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How the COVID-19 Lockdowns Will Increase Resentment of the Elderly

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05/12/2020

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In an article for the LA Times earlier this month, Laura Newberry contends that the COVID-19 panic has "amplified" ageism in the United States. This is likely true, yet the article completely misses the true cause.

Certainly, ageism is a problem for many people. Reprehensible crimes such as elder abuse deserve our attention.  Thanks to our highly mobile society, fewer people spend time with their elderly parents or grandparents. This has in many cases reduced the degree to which the elderly are regarded as important members of society.

But it's unclear why the presence of COVID-19 should amplify any of this. The elderly have always been more susceptible to disease and disability. In bad flu years, do we claim that the additional deaths "amplify ageism"? That does not appear to be have been the case.  If we want to really understand how the COVID-19 panic will amplify ageism—assuming it does—we need look no further than the politics of the government-forced economic shutdowns.

How do the shutdowns increase ageism? Because the extreme and damaging nature of the policy response could lead many to perceive the current economic crisis with record unemployment as the result of a set of policies designed to protect the elderly effectively at the expense of younger workers, parents, students, and families.

After all, most people are aware that the elderly are at greatest risk to COVID-19. In many states, for example, 50 percent of deaths have occurred in nursing homes. Eighty percent of deaths occur among those over sixty-five.

Yet instead of isolating these populations, and concentrating on targeting resources to help the most vulnerable, politicians have decided to throw millions out of work, destroy businesses, and close a multitude of social institutions such as schools and churches. Just to be on the safe side. But it's only a "safe side" for some. Thanks to the shutdowns, child abuse has increased, drug abuse has surged, and unemployment will likely lead to more drug overdoses and more suicide.

Under these conditions, many are more likely to come to the conclusion that this is a case of governments choosing winners and losers: the elderly know that the COVID-19 disease is most dangerous to them. Politicians in turn pander to the elderly, who are a powerful demographic which votes in higher proportions than any other age group. The winners here, therefore, are the elderly, who seem to have the government's ear. The losers, meanwhile, are: family breadwinners who lose their jobs, twenty-somethings who can't start a family, children who can't attend school, college students who are paying thousands for third-rate Zoom classes, drug addicts cut off from the support they need, and everyone who needs now banned "elective"(but actually very important) medical services not related to COVID-19.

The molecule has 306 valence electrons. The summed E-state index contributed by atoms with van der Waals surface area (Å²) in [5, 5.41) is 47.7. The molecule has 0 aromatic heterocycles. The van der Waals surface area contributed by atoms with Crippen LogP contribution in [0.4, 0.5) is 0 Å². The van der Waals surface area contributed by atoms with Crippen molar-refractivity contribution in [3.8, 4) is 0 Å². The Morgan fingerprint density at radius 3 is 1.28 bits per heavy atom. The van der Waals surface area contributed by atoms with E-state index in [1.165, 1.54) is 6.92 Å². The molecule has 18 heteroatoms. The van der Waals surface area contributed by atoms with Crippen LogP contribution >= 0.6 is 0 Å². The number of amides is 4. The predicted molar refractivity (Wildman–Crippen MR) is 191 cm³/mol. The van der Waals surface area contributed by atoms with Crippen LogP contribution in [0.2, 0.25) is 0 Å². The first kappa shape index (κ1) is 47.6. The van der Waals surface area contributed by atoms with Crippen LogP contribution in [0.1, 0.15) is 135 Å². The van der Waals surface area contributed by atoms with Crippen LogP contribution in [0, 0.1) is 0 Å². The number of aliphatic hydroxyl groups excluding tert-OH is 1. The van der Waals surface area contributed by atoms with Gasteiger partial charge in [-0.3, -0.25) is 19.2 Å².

It's only natural that this perceived political battle over economic shutdowns would lead to a relative increase in resentment toward the elderly in some cases. And the larger the economic misery gets, the worse the ageism will get. April's unemployment numbers were dismal. May's may be even worse. The wave of evictions and foreclosures hasn't yet had a chance to materialize. But it will.  In the minds of the newly homeless and unemployed, some are likely to conclude that they and their families are living out of their car because the economy was destroyed in the name of protecting people who no longer are responsible for keeping children fed and clothed.

This won't improve social cohesion.

This would not occur to the same degree, however, had the matter not been politicized. Had social pressure and education been used—instead of heavy-handed coercive state methods—to enhance health measures for the elderly, there would be no reason to look at this as an "us vs. them" scenario. But this is what politics does. It employs the violence of the state to jail, fine, and impoverish many in the name of ostensibly benefiting some particular group of people.

The result in this case will indeed be an amplification of ageism.  But these feelings are not completely unfounded. Politics is generally a game of one group using the coercive power of the state to extract benefits at the expense of others. If the elderly benefit from lockdowns (which may or may not even be the case), then these benefits are coming at the expense of others. Of course, not all elderly people want the lockdowns or ever asked for them. Many actively oppose them. But politics isn't about nuance or evaluating individual cases. It's about exploiting some groups in the name of helping others. In the end, the politicians benefit the most.

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Contact Ryan McMaken

Ryan McMaken (@ryanmcmaken) is a senior editor at the Mises Institute. Send him your article submissions for the Mises Wire and The Austrian, but read article guidelines first. Ryan has degrees in economics and political science from the University of Colorado and was the economist for the Colorado Division of Housing from 2009 to 2014. He is the author of Commie Cowboys: The Bourgeoisie and the Nation-State in the Western Genre.

Note: The views expressed on Mises.org are not necessarily those of the Mises Institute.
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